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Front Brake Calipers Dragging


TwinCamFan
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:mad: So I've dealt with a bunch of brake issues on the TC's, soft pedal (bad ABS pump) hard pedal (insufficient voltage thru the ABS relay due to bad fuse) Heck, I even upgraded to the 11.25" RT brakes on the yellow car. This dragging problem is on my 89 red/ginger car, was driving 2-3 times per week so it hadn't been sitting forever... Went out for a drive to Cars and Coffee last Saturday morning and noticed it was taking a little more throttle to make the car go down the road.:confused: I was actually thinking I was down on power, you know, usual culprit, a vacuum line popped off somewhere or something similar. 2-3 miles into the drive I smelled hot brakes. Get out and check, sure enough both front wheels are hot and the rotors are blueing. They had been lightly(moderatly?) dragging the whole time:(

Any ideas what I am looking for, I don't believe both calipers would sieze overnight on a regularly driven car in a non-rust state? Immediately I suspect and issue in the overly complex and less than beloved Teves system...

Alan

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Not a lot to go on, but have you ever changed your fluid?

Two things come to mind. First, although you are in a non rust state (and I cannot conceive not seeing rust on cars) corrosion still takes place in one form or another. I would check, clean and lubricate all the brake slides and pads. I do this every year with my vehicles to prevent possible sticking of the parts. Some may say this is overkill, but it works for me.

The other item is corrosion from the inside causing pitting inside the cylinders (calipers). This is caused by the brake fluid absorbing water over time. This corrosion will jam the rubbers and prevent the pistons from retracting when activated and cause a drag on the brakes. The only cure is replacement.

Let us know how you get on.

Bob

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The caliper slides "maintenance" is a good idea, especially if you can do it yourself. Seems like there's a specialized lube for just that purpose?

The rubber/flex lines can degrade internally and form a one-way valve with the flap of internal rubber that's come loose inside. This can mean that during flushing, things appear normal but the particular wheel's brakes will not release. Usually, this is a one-wheel situation rather than both of them at the same time, but it might be time to replace both of them anyway.

The other thing which can affect wheel-pairs of brakes is the inadvertant addition of a "foreign fluid" to the particular section of the master cylinder reservoir. When this happens, a "tell tale" side issue can be the great expansion of the rubber seal on the inner section of the master cylinder's cover.

Several years ago, a car was towed into our shop (at the dealership). The complaint was that the car started slowing down all by itself, even with increasing throttle input. The lady was able to get it to the side of the multi-lane highway before it stopped completely. The brakes were self-applying. When the tech pulled the cover off of the master cylinder to check the fluid level, the rubber gasket/seal was about 4 times its normal size. Seems that she'd been to a quick oil change place and they put something other than brake fluid in the master cylinder to top it off. Luckily, a careful inspection revealed that the contaminated fluid had not gotten to the ABS system valves, so that was good. A new master cylinder and a brake system flush fixed that one.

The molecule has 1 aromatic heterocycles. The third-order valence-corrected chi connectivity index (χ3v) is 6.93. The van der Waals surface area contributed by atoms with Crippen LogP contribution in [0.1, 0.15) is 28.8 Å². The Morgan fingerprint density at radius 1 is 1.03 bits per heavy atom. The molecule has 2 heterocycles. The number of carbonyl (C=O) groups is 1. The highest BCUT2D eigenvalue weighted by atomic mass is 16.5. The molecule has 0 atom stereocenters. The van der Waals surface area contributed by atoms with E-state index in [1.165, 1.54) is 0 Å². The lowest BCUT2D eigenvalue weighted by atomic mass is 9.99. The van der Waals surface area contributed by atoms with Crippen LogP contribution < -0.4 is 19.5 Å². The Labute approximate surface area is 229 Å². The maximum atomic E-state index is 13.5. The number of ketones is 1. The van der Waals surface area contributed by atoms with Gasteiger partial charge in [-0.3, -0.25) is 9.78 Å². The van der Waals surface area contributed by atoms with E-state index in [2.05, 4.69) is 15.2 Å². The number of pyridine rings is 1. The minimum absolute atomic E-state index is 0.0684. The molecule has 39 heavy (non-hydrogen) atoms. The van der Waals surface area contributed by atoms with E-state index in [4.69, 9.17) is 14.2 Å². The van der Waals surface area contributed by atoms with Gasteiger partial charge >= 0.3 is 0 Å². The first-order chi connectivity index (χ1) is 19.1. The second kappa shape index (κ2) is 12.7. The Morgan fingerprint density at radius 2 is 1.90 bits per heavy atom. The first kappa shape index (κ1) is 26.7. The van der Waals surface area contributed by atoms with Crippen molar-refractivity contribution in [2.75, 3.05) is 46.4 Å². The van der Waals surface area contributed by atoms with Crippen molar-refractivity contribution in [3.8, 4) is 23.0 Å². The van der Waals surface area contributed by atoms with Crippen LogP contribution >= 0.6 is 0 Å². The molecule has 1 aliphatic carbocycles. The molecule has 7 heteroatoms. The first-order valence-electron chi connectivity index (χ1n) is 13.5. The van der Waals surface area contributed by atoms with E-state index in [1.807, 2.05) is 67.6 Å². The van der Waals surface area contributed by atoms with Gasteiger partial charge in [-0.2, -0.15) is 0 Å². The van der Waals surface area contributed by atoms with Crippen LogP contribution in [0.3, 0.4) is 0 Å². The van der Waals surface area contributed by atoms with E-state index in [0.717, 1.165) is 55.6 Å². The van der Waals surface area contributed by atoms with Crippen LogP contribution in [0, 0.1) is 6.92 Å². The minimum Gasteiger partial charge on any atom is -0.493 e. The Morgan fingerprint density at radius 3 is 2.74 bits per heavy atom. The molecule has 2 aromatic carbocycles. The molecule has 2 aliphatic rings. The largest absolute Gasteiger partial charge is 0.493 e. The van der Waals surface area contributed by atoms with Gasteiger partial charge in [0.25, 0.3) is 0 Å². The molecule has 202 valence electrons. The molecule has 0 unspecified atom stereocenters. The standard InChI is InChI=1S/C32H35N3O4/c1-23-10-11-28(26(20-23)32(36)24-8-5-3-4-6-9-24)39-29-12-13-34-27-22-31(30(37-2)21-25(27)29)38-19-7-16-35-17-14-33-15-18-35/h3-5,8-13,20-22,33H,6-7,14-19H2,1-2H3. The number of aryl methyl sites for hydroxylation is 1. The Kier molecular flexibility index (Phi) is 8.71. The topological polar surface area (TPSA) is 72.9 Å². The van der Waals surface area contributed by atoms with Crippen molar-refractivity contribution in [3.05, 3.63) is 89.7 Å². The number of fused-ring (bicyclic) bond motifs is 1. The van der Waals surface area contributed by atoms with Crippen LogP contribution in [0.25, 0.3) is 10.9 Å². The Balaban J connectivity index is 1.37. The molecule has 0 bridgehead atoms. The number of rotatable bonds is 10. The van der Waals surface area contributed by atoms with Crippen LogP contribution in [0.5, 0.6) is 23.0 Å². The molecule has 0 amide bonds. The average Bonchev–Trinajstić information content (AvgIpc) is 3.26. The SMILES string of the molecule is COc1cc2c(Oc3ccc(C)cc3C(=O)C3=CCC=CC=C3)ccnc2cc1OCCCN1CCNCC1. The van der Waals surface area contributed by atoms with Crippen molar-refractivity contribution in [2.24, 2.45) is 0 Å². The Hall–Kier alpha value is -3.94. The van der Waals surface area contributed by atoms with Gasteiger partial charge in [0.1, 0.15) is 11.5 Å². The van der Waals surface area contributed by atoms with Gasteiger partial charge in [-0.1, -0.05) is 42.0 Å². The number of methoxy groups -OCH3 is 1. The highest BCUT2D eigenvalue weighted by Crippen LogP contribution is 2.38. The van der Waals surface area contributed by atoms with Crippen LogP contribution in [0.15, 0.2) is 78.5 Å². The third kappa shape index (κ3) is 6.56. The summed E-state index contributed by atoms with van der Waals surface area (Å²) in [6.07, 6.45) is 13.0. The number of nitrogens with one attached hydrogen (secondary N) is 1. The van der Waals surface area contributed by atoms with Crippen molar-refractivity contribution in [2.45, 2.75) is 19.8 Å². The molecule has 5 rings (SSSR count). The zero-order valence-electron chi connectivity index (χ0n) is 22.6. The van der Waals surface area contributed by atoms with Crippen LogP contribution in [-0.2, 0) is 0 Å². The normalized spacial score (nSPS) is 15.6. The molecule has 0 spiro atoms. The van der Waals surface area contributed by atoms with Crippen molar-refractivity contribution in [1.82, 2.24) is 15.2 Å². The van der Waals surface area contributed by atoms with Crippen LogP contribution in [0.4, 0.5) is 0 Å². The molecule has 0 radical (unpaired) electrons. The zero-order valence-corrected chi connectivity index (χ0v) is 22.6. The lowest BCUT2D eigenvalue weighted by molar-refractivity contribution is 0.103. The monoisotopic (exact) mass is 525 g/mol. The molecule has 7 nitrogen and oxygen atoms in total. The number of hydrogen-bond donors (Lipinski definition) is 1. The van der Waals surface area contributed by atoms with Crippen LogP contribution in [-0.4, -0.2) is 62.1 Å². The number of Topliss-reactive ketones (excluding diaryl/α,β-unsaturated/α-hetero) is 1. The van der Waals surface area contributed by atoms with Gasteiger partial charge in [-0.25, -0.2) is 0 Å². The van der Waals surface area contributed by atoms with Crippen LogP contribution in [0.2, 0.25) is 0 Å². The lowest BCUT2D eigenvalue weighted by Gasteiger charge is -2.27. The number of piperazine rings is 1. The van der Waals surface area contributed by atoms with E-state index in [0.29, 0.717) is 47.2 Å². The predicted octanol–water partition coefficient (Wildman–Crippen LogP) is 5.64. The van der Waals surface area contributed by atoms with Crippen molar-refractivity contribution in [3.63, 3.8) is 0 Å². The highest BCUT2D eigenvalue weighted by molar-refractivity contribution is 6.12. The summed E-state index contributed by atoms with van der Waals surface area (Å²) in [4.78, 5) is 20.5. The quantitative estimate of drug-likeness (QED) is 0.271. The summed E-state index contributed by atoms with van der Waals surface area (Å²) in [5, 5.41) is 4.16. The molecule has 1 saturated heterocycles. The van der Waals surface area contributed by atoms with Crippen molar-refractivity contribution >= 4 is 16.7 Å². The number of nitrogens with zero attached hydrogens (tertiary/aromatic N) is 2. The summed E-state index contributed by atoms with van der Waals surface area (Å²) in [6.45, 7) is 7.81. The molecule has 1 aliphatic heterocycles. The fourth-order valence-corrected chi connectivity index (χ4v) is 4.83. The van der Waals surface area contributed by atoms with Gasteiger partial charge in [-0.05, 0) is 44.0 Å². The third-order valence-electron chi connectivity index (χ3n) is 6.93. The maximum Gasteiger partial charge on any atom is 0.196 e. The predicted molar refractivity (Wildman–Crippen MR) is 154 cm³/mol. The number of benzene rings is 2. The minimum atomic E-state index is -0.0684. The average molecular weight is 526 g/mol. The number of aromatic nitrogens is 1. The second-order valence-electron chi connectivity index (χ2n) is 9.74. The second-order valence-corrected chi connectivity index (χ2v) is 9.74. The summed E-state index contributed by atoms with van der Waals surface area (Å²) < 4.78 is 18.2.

Considering the age of the vehicle and that you apparently drive it reasonably often, it might be good insurance to replace both of the front flex lines and also the one for the rear brakes.

Please keep us posted on what you find.

Just some thoughts,

NTX5467

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id go with the flex lines are degrading and not letting the fluid back. ive changed enough of them on my cars when calipers would appear to be seizing up on short drives and id be cooking the rotors. wouldnt happen the first few miles, but after parked it would return to normal when cold. id change the flex lines first because the price on them is slightly cheaper than the loaded calipers and honestly replacing the calipers and not 22 year old flex lines just seems stupid to me.

Edited by 89TC-16V (see edit history)
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Alan, what I learned about changing flex lines. Cut the line and coax the 1/2 loose from the steel line. After the old flex line is loose, play with the fitting on the steel line. They seize up. If you try the fitting on the steel line and force it, you will twist the steel line.

I figured this out after twisting the steel line.

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Good sugestions, I did think of a crimp or bad line but both at the same time seems unlikly:confused: Yes, the fluid has been changed as has the accumulator. Previous owner was pretty good about maintanance as well so the fluid was was closer in color to tea than coffee(a good sign IMO;)) when I got the car. Thought I would be delving into it today but there are never enough hours in a weekend:o

Not sure I follw about Cindy waiting for a call from me Tim? I do know that every time I'm on the phone with her I end up spending too much on fancy new parts:D

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I had the same situation with my TC and the problem turned out to be what Bob suggested - corrosion built up on the pistons in the calipers. Although I'm not a mechanic I went down to the local parts store, bought decent quality calipers, pads & rotors, then followed the instructions in the FSM very carefully and have had perfectly functioning brakes ever since. - Nile

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